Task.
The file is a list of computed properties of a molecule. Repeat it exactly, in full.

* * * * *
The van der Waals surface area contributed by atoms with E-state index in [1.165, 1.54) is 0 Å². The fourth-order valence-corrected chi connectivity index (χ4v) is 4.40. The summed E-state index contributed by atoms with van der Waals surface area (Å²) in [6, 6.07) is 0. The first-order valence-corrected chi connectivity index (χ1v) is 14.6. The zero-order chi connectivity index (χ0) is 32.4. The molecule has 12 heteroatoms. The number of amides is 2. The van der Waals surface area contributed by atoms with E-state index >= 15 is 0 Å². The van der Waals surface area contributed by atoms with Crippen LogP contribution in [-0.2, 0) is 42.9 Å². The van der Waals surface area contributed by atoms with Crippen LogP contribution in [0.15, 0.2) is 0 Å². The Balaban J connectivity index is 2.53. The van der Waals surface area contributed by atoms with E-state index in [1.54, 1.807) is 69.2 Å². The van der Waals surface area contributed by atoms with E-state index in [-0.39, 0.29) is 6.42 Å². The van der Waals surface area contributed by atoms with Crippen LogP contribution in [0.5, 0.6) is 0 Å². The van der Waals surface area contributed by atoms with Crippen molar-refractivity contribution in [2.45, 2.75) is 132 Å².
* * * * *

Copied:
The van der Waals surface area contributed by atoms with E-state index in [1.165, 1.54) is 0 Å². The fourth-order valence-corrected chi connectivity index (χ4v) is 4.40. The summed E-state index contributed by atoms with van der Waals surface area (Å²) in [6, 6.07) is 0. The first-order valence-corrected chi connectivity index (χ1v) is 14.6. The zero-order chi connectivity index (χ0) is 32.4. The molecule has 12 heteroatoms. The number of amides is 2. The van der Waals surface area contributed by atoms with E-state index >= 15 is 0 Å². The van der Waals surface area contributed by atoms with Crippen LogP contribution in [-0.2, 0) is 42.9 Å². The van der Waals surface area contributed by atoms with Crippen LogP contribution in [0.15, 0.2) is 0 Å². The Balaban J connectivity index is 2.53. The van der Waals surface area contributed by atoms with E-state index in [1.54, 1.807) is 69.2 Å². The van der Waals surface area contributed by atoms with E-state index in [-0.39, 0.29) is 6.42 Å². The van der Waals surface area contributed by atoms with Crippen LogP contribution in [0.5, 0.6) is 0 Å². The van der Waals surface area contributed by atoms with Crippen molar-refractivity contribution in [2.45, 2.75) is 132 Å².